LCCI seeks fiscal, economic palliatives for companies post COVID-19
The Lagos Chamber of Commerce and Industry (LCCI) is seeking some fiscal and economic palliative for companies to fast track economic recovery after coronavirus.
In a statement, the LCCI’s Director-General, Dr. Muda Yusuf, made the recommendations.
The Chamber on Monday reeled out post pandemic rescue plan which is targeted at salvaging the national economy after the exit of the novel coronavirus.
Yusuf explained that the recommendations became imperative to minimise the effects of the global economic meltdown on the Nigerian businesses and engender sustainability.
He proposed tax breaks and concessions for investors by suspending all forms of taxes for health sector investors, agriculture and agro-processing, aviation and hospitality sectors for at least one year.
In addition, the LCCI boss called for an extension of filling of annual returns, including payment of due amounts to June 30, 2020.
He pushed for unconditional waiver of penalties and interests of all outstanding tax payments, temporary suspension of recently introduced 50 per cent increase in Value Added Tax till the end of 2020.
The Director-General further called for a 50 per cent reduction in all taxes currently being paid by companies in manufacturing for one year, and the suspension of PAYE for all employees for a period of six months.
This, he explained, would put some money back in the hands of the employees during this period to strengthen the purchasing power of citizens and stimulate output within the economy.
“The COVID-19 pandemic has raised serious concerns about economic sustainability and business continuity, both of which are interdependent and mutually reinforcing.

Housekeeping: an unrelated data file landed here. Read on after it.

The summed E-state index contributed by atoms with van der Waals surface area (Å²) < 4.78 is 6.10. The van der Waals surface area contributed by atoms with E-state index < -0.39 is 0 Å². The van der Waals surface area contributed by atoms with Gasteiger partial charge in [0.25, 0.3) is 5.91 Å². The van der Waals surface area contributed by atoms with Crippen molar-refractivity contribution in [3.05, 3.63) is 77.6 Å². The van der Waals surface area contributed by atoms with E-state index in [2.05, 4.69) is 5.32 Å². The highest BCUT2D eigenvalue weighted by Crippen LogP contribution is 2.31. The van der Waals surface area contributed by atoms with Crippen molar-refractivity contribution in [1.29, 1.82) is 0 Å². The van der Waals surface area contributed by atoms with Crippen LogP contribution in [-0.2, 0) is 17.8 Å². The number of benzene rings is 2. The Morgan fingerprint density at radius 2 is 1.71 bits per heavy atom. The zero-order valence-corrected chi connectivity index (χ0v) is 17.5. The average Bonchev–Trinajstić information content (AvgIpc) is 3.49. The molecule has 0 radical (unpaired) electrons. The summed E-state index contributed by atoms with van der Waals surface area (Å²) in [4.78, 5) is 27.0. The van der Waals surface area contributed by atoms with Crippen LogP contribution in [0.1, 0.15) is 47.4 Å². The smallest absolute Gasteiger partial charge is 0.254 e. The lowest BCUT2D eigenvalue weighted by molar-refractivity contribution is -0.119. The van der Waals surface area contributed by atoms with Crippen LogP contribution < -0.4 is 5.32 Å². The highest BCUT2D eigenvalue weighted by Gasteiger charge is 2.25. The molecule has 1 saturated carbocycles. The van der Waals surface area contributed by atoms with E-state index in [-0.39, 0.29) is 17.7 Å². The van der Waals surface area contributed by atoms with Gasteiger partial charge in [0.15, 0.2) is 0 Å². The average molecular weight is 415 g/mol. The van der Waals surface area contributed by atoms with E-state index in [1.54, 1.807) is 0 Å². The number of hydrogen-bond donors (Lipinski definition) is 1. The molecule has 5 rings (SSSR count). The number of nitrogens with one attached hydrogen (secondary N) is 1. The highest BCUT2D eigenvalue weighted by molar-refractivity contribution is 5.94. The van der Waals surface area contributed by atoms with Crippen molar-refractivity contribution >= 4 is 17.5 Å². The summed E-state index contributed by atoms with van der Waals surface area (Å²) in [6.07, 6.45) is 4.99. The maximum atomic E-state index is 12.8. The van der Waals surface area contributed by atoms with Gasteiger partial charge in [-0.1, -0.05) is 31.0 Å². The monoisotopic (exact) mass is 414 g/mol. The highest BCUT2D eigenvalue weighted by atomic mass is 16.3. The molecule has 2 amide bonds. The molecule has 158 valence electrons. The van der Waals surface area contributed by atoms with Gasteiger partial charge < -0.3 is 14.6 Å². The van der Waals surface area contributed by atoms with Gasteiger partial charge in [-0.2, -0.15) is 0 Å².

“It has become imperative to commence conversations about policy measures and reforms that need to happen for the realization of desired continuity outcomes.
“It is thus important to begin to set agenda for the Nigerian economy after the pandemic – a post pandemic rescue plan.
“This is done through the injection of liquidity [depending on the fiscal space] or through policy measures that offer some accommodation that facilitates economic and business recovery.
“To save the economy from collapse, we need to salvage investments across all levels – micro, small, medium and large enterprises,” he said.
In recognizing the efforts of health workers as front liners in the battle against the COVID-19 pandemic, Yusuf also proposed that their PAYE be suspended for one year.
For the real sector, the DG reeled out fiscal policy palliatives to include zero import duty on health sector raw materials and equipment to incentivise greater private sector investment in the health sector.
“Also, manufacturing raw materials and intermediate products should attract import duty waiver for six months to accelerate a rebound of the sector.
“Agro-processing inputs should enjoy import duty waiver for one year and there should be suspension of excise duty payment for manufacturers for one year.
“There should be greater commitment of government and its agencies to the patronage of made in Nigeria products by creating a strong monitoring framework to ensure compliance with the relevant executive order.
“Import duty waiver on machineries without need for any bureaucracy for at least 12 months to facilitate the completion of ongoing projects by industrialists is also key,” he said.
LCCI seeks fiscal economic palliatives for companies post COVID-19